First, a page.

October 15, 2008

Maharashtra Doctors get a legal shield against attacks

Doctors have finally got protection from the frequent attacks they face. The laws have been made stricter across the state: such attacks will now constitute a non-bailable offence, with the offender facing up to three years in jail.

The state cabinet approved the draft of an ordinance with a strict set of penalties on Wednesday, marking the culmination of a long struggle by doctors.

Among the penalties in the Maharashtra Medicare Service Persons and Medicare Service Institutions (Prevention of Violence and Damage of Property) Act, 2008, is a Rs 50,000 fine on anyone who attacks a doctor or a hospital employee. What should dissuade vandalism of hospital property is a provision that anyone causing such damage would be fined twice the value of the property that he or she has destroyed.

Doctors said the need for such laws was deeply felt. Only on Tuesday night, Sassoon General Hospital was attacked by relatives and friends of a boy who died.

“Doctors were fed up of the attacks. Time and again we had approached the authorities including Home Minister R R Patil. Now, after a struggle of two years, the cabinet has finally passed the ordinance,” said Dr D K Shirole, president of the state unit of the Indian Medical Association (IMA).

The IMA’s city unit president, Dr Avinash Bhondwe, too was delighted. He credited their October 10 token strike for spurring the state government into action.

Doctors had intensified their agitation citing several instances where hospital property was destroyed and staff humiliated, at places such as Malad, Amravati, Beed and Chandrapur.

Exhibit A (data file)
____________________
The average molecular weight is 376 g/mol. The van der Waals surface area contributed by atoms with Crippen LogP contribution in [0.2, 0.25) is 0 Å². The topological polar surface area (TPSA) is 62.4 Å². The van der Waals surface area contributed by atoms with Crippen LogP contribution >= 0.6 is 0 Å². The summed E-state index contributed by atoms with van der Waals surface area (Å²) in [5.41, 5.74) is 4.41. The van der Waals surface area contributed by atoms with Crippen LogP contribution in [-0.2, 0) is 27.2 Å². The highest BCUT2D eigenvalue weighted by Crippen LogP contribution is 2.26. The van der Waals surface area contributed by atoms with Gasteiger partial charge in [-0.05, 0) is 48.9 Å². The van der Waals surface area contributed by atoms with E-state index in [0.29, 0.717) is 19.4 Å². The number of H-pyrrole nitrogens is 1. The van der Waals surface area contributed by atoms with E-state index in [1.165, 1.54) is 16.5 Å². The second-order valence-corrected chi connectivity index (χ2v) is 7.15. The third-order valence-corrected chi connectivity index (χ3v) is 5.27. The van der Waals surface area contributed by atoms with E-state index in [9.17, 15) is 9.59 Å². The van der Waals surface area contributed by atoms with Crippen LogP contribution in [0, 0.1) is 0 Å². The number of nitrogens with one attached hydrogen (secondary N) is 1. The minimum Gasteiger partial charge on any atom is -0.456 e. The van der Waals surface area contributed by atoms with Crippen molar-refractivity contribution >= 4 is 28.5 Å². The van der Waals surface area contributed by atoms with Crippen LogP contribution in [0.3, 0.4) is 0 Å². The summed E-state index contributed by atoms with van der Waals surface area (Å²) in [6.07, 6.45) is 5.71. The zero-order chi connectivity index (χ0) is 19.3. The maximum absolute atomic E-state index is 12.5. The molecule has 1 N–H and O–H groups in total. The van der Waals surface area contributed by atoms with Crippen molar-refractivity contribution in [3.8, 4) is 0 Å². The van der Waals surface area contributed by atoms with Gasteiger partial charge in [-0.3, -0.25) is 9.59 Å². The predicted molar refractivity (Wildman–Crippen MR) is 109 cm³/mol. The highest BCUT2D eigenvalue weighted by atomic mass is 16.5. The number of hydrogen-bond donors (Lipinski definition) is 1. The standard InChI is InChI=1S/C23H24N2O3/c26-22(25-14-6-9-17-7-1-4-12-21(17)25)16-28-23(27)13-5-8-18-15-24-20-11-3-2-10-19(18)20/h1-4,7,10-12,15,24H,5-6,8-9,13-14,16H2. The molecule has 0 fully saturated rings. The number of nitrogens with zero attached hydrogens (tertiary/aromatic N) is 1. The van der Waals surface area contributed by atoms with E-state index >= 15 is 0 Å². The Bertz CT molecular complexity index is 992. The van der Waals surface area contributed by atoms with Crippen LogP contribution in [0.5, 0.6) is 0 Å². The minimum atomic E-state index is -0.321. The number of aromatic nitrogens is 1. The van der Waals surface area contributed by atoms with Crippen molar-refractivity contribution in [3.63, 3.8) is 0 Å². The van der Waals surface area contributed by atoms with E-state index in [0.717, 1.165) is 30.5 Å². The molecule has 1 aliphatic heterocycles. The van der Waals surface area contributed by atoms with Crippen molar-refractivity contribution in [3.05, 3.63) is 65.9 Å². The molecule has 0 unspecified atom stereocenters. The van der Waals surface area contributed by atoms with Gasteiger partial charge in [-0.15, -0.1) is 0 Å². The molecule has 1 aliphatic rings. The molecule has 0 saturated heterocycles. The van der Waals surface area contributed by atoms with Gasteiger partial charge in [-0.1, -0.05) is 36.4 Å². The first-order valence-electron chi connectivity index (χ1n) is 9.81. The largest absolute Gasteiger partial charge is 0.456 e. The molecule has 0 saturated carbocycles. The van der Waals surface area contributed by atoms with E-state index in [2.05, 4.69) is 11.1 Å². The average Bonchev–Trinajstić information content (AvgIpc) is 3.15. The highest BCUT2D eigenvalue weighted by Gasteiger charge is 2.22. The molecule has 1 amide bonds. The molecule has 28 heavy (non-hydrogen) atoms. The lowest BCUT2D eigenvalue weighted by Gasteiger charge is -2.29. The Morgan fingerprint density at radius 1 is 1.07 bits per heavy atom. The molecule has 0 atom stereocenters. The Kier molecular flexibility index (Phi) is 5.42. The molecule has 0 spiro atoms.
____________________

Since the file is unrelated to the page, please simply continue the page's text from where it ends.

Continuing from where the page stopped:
The doctors’ cell of the Nationalist Congress Party agreed that the strike had worked in their favour. “Doctors had been seething and their resentment showed when they went on a flash strike on October 10.

The government had to take action,” said Dr Dilip Ghule, chief of the cell. He mentioned attacks on doctors at several places, such as Mumbai, Beed, Akola, Amravati, Nashik and Latur.

The ambit of the ordinance runs across medical units and staff. It will benefit not only doctors but also nursing staff, interns, medical and nursing students and clerical staff; not only registered hospitals but also private ones and clinics, besides units runs by government local bodies like municipal corporations, zilla parishads and panchayat samitis.

The government-run Sassoon Hospital has engaged 100 security personnel after Tuesday’s attack. They will start functioning with a week, said Dr Nirmala Borade, acting dean of BJ Medical College. Pune Zilha Suraksha Sangh will provide the personnel.

As of now, Sassoon, frequently the target of attacks, has only 21 Class IV employees as watchmen

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